Scott Watershed Management Organization

Lake O’Dowd and McMahon (Carl’s) Lake are both getting cleaner!

Good news!  Scott WMO can now definitively say that both Lake O’Dowd and McMahon Lake are getting cleaner.  Lake O’Dowd is located in the Louisville Township and in southwest portions of the City of Shakopee.  McMahon Lake is located in the southeast corner of Spring Lake Township. 

As you can see in the below graphs, Lake O’Dowd has been improving since about 2007. Lake McMahon has seen mostly improvements since around 2008. The graphs both show a reduction in the nutrient, Phosphorus.  Phosphorus is one of three parameters used to measure water clarity and cleanliness. Phosphorus impacts both of the other two parameters: chlorophyll-a levels (chl-a in the graph below) and transparency of the water (secchi in the below graph). Cholorphyll-a is a plant pigment and is used to measure the amount of algae.  Excess phosphorus causes algae and other plants to overgrow resulting in green and scummy water (high levels of chl-a).  In order for plant and animal communities in lakes to thrive, they need clean water.

The lakes are likely improving because:
  • Landowners surrounding the lakes have participated in both water quality monitoring and lake improvements, like native shoreline stabilizations.  Please see the McMahon (Carl’s) Lake Improvement factsheet for more information.
  • Much of the agricultural land draining to the lakes has been converted to large-lot residential (to view the changes between 1964 and 2015, please use this Land Use Map Viewer).  Large residential lots are better for water quality than both farmland and large urban areas because they maintain longer-living vegetation throughout the year.  Farmlands typically lack vegetation for much of the year.  Bare soil inevitably runs off into waterbodies, adding both sediment and nutrients.  Large urban areas often contain more paved surfaces, like roads and sidewalks, which increase stormwater run-off.  In many cases, stormwater run-off is not filtered prior to draining into lakes and rivers.  So, stormwater drains can directly carry pollutants to our waterbodies.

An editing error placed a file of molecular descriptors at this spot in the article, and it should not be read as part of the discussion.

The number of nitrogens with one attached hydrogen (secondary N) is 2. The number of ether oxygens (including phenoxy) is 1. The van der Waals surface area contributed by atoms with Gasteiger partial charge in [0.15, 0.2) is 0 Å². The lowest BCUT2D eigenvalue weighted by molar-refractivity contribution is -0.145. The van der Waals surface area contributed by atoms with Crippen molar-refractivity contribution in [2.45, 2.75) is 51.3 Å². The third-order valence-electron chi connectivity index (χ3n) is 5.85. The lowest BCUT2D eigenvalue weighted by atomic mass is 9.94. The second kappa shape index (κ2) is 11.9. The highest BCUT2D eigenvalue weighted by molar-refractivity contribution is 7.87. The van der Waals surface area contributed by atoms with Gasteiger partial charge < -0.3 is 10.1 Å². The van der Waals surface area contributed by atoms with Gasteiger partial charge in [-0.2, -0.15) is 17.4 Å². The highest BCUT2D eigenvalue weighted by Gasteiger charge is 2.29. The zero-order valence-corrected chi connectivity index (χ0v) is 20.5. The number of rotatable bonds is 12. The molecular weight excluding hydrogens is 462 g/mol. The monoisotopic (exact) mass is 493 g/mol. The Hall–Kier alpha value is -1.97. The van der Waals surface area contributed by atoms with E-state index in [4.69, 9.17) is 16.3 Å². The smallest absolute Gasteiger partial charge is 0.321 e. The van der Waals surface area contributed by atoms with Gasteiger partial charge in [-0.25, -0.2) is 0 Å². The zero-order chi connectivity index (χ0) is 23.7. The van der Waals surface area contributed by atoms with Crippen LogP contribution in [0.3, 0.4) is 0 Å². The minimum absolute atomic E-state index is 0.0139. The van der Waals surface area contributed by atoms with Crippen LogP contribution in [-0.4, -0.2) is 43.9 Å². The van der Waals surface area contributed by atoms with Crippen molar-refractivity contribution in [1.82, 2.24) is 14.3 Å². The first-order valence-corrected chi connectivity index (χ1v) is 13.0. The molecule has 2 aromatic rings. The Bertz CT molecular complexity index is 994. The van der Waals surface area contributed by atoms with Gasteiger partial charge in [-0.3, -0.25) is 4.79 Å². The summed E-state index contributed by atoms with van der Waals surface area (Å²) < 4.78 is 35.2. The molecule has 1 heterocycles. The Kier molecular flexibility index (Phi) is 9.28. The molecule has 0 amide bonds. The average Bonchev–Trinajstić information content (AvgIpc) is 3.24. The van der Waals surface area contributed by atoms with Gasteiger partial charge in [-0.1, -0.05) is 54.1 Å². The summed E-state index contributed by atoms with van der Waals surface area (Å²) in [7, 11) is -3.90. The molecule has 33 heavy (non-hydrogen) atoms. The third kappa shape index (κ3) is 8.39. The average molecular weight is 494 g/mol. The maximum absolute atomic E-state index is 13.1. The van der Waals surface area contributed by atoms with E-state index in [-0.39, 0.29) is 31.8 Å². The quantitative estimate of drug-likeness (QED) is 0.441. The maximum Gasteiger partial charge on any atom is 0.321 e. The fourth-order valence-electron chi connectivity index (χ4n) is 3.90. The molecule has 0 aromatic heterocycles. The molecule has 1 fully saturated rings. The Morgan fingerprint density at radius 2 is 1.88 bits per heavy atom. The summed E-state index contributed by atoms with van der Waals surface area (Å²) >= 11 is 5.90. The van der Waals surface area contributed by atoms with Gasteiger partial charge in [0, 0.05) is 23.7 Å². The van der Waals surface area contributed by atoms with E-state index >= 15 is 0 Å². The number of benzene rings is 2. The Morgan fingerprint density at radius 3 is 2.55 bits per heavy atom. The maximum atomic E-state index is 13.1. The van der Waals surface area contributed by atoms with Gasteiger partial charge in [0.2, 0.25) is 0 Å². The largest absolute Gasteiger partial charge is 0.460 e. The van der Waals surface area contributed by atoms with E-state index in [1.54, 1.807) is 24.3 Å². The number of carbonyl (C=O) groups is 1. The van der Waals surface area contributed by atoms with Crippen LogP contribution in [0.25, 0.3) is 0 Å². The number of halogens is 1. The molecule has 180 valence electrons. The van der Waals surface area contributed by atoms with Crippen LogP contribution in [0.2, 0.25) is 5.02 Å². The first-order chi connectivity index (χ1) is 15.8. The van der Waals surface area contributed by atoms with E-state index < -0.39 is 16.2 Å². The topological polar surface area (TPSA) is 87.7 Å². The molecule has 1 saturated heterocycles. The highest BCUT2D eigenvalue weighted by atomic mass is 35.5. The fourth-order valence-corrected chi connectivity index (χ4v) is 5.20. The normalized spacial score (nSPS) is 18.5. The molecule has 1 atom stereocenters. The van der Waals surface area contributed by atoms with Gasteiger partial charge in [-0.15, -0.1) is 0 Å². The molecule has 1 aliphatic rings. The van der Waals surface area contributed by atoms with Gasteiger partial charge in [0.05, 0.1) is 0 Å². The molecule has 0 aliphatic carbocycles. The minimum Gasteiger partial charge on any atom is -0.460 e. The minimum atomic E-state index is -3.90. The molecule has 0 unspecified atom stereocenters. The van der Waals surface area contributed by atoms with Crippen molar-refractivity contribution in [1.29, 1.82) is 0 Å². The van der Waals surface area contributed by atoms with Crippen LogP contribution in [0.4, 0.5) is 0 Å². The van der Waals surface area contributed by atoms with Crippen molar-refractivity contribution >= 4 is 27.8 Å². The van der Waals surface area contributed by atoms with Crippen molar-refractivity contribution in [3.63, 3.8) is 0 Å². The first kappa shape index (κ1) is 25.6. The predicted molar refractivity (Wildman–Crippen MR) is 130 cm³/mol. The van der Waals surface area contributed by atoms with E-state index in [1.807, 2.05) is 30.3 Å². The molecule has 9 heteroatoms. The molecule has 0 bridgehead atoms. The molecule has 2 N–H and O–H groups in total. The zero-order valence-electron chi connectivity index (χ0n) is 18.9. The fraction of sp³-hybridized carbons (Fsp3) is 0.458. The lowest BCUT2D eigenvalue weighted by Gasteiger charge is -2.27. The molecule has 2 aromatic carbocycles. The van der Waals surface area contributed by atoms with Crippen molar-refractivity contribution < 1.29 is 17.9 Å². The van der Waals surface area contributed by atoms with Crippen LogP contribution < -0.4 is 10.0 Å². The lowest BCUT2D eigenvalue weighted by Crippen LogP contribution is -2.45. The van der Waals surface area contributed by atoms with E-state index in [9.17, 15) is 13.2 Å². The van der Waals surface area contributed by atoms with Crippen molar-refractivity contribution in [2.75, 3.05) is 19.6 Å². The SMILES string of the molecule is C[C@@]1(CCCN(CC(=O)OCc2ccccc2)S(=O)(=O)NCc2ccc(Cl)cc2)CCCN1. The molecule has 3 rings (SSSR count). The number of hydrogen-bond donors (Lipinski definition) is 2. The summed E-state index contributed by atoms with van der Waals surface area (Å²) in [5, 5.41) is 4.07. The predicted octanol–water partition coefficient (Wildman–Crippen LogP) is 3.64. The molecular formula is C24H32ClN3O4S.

• Both lakes are being treated for Curlyleaf Pondweed, which is an invasive plant that adds phosphorus into the lakes when it dies.  Both lakes have reduced levels of the invasive plant compared to ten years ago.  Please see our annual reports for more information on Curly-leaf Pondweed treatment and reduction.
  • Lastly, over ten years ago fertilizers containing phosphorus were banned from use within the metropolitan area.  Fertilizer and lawn clippings can easily run-off into storm drains and collect in lakes and rivers, which can greatly increase phosphorus levels.  The downward trend in phosphorus levels shown in the two graphs above suggest that when residents stopped using fertilizers containing phosphorus, water quality improved in both lakes. 
What happens now?
  • Both Lake O’Dowd and McMahon Lake now meet water quality standards for all three parameters.  Therefore, the Scott WMO requested and was granted removal of both lakes from the Minnesota Pollution Control Agency’s Impaired Waters listing.  
  • We can all enjoy the benefits of clean water: a clear look, healthier plant and animal communities, and probably fewer recreational disruptions (such as restrictions on swimming or fishing due to bacteria outbreaks). 
  • This is clearly a win, and we can all thank those residents living on both lakes for practicing good environmental stewardship.  However, maintaining clean lakes will require continued water quality monitoring and dedication to managing best practices (like native shoreline stabilizations).